STEP-BY-STEP INSTRUCTIONS ON HOT TO BOOK A RTW TICKET
So, now that we know what airlines we can book, how many miles it’s going to cost, and understand the rules (i.e. up to 12 segments, 8 stopovers, etc.), and how to find award space. Let’s walk through the steps to booking this ticket.
STEP #1: Determine the cities that you want to visit.
Star Alliance is massive so every city is practically available, however, if you’re attempting to visit an off-the-beaten-path city that requires multiple flights, remember the segment and stopover rules. I’ll highlight an example below.
STEP #2: Search for award space.
Now that you’ve determined where you want to go, it’s time to search for award availability. Again, I recommend using United.com but you can use any Star Alliance search engine that you are familiar with.
Searching United, you are looking for “Saver Award” availability which means that the space is available to book on the partner airline.
Don’t worry about the prices that United is quoting, we’re simply looking for availability. Write down the…
- Flight #
- Available class of service
…and you should be good to go.
It’s worth noting that you cannot book these tickets online so you’ll have to call ANA (1-800-235-9262), speak with an agent, and give them the information above. It’s also important to know that you cannot book seats for other people using your points. You have to create an account for each individual person so you can transfer points.
Another great resource that I use frequently is FlightConnections.com. The search engine provides all the available options between cities and will even allow you to narrow it down the alliance (Star Alliance in this case).
STEP #3: Determine the distance that you plan to fly
The tool that I use is GCMap. Simply type in your destinations, select “Map” or “Distance” and the program will tell you everything you need to know.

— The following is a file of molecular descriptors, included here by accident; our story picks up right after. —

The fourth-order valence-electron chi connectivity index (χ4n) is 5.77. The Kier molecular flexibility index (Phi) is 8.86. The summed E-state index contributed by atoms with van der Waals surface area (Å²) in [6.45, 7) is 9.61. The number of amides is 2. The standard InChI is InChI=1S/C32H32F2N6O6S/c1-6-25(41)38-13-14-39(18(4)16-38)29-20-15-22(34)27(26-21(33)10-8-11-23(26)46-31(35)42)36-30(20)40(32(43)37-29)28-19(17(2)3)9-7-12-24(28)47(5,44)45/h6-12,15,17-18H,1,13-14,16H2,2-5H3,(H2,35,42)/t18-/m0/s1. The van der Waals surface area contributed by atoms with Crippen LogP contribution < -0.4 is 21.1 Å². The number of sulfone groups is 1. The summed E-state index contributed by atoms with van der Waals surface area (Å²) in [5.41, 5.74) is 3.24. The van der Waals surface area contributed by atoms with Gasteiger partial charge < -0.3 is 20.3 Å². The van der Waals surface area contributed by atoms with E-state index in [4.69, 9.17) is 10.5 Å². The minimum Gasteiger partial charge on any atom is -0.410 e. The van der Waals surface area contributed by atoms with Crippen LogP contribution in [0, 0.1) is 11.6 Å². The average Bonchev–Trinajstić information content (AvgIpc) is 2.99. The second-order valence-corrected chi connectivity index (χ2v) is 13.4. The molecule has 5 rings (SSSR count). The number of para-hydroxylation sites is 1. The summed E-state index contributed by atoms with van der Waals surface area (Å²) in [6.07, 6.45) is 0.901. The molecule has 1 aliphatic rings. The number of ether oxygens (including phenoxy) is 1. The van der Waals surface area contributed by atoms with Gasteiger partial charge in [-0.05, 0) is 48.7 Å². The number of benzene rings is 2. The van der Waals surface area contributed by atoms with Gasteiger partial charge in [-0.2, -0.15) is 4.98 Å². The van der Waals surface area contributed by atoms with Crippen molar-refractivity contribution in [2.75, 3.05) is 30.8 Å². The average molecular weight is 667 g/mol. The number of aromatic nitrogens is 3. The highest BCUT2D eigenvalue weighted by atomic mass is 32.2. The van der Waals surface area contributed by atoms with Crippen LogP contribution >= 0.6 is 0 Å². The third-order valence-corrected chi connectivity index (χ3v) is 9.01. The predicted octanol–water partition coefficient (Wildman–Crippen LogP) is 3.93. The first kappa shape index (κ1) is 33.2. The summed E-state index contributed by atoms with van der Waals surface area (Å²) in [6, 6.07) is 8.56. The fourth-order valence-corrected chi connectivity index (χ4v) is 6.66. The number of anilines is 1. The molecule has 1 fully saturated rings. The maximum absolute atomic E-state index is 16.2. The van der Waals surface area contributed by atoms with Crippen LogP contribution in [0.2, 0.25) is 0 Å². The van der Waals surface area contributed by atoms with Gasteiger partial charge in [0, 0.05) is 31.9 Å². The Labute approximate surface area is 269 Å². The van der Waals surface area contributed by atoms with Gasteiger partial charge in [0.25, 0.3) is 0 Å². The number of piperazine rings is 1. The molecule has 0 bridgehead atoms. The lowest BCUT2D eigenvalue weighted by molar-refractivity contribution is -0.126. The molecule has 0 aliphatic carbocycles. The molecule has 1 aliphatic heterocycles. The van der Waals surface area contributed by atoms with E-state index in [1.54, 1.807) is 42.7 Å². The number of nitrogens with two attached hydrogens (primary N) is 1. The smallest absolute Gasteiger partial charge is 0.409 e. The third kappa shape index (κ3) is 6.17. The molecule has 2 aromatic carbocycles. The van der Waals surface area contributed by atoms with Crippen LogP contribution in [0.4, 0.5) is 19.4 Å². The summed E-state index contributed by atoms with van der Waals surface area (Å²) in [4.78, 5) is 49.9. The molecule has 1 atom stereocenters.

STEP #4: Determine how miles it will cost you
After determining how many miles you are flying in Step 3, simply look at the ANA RTW award chart (above) and determine the correlating points required for the ticket.
EXAMPLE EXAMPLE EXAMPLE
You know I wouldn’t leave you without an example. This is a simple example but I was able to meet all the requirements and develop this route:
New York (JFK) – Tokyo (HND) / ANA
Tokyo HND – Seoul (ICN) / Asiana
Seoul (ICN) – Bangkok (BKK) / Thai Airways
Bangkok (BKK) – Frankfurt (FRA) / Lufthansa
Frankfurt (FRA) – Newark (EWR) / United Airlines
Per the award chart, this trip will cost me:
- Economy Class: 75,000 miles
- Business Class: 115,000 miles
In many instances, and depending on how many cities you want to visit, you can cover the entire trip with one credit card welcome bonus.
One of the biggest secrets to being successful in this hobby is putting in the time and learning the “secret” sweet spots that are often sitting in plain sight.
Depending on carrier and award chart you use, it could cost you 60,000 – 70,000 miles just to fly one-way from the US to Europe in business class so the savings are enormous and you have the opportunity to visit several cities around the world.
I’ll write a follow-up post with more examples.
Anyone inspired to book this or something similar?